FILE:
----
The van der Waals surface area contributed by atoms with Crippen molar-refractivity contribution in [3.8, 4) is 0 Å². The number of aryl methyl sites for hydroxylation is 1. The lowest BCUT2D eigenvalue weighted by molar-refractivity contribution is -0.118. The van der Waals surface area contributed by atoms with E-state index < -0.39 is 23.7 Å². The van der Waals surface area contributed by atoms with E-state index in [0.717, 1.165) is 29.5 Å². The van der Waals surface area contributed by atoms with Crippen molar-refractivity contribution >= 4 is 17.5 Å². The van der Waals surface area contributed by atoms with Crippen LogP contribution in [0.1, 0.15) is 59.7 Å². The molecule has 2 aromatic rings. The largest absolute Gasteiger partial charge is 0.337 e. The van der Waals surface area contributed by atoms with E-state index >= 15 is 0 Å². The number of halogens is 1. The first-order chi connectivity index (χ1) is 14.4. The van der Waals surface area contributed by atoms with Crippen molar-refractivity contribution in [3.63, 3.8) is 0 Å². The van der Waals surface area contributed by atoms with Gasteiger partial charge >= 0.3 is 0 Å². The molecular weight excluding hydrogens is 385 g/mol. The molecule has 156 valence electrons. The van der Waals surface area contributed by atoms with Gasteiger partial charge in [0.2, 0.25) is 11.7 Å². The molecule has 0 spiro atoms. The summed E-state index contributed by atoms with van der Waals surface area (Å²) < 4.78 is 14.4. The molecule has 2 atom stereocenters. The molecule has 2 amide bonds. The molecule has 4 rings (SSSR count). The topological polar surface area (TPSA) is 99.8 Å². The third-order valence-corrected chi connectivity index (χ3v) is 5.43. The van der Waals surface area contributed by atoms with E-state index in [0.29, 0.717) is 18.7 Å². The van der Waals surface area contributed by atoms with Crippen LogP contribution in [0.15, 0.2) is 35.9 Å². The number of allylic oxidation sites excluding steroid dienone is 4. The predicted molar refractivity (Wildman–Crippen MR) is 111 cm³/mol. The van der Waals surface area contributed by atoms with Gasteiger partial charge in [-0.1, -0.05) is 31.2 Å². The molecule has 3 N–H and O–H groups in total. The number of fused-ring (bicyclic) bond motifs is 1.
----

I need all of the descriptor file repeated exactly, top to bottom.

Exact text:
The van der Waals surface area contributed by atoms with Crippen molar-refractivity contribution in [3.8, 4) is 0 Å². The number of aryl methyl sites for hydroxylation is 1. The lowest BCUT2D eigenvalue weighted by molar-refractivity contribution is -0.118. The van der Waals surface area contributed by atoms with E-state index < -0.39 is 23.7 Å². The van der Waals surface area contributed by atoms with E-state index in [0.717, 1.165) is 29.5 Å². The van der Waals surface area contributed by atoms with Crippen molar-refractivity contribution >= 4 is 17.5 Å². The van der Waals surface area contributed by atoms with Crippen LogP contribution in [0.1, 0.15) is 59.7 Å². The molecule has 2 aromatic rings. The largest absolute Gasteiger partial charge is 0.337 e. The van der Waals surface area contributed by atoms with E-state index >= 15 is 0 Å². The number of halogens is 1. The first-order chi connectivity index (χ1) is 14.4. The van der Waals surface area contributed by atoms with Crippen molar-refractivity contribution in [3.63, 3.8) is 0 Å². The van der Waals surface area contributed by atoms with Gasteiger partial charge >= 0.3 is 0 Å². The molecular weight excluding hydrogens is 385 g/mol. The molecule has 156 valence electrons. The van der Waals surface area contributed by atoms with Gasteiger partial charge in [0.2, 0.25) is 11.7 Å². The molecule has 0 spiro atoms. The summed E-state index contributed by atoms with van der Waals surface area (Å²) < 4.78 is 14.4. The molecule has 2 atom stereocenters. The molecule has 2 amide bonds. The molecule has 4 rings (SSSR count). The topological polar surface area (TPSA) is 99.8 Å². The third-order valence-corrected chi connectivity index (χ3v) is 5.43. The van der Waals surface area contributed by atoms with E-state index in [0.29, 0.717) is 18.7 Å². The van der Waals surface area contributed by atoms with Crippen LogP contribution in [0.15, 0.2) is 35.9 Å². The number of allylic oxidation sites excluding steroid dienone is 4. The predicted molar refractivity (Wildman–Crippen MR) is 111 cm³/mol. The van der Waals surface area contributed by atoms with Gasteiger partial charge in [-0.1, -0.05) is 31.2 Å². The molecule has 3 N–H and O–H groups in total. The number of fused-ring (bicyclic) bond motifs is 1.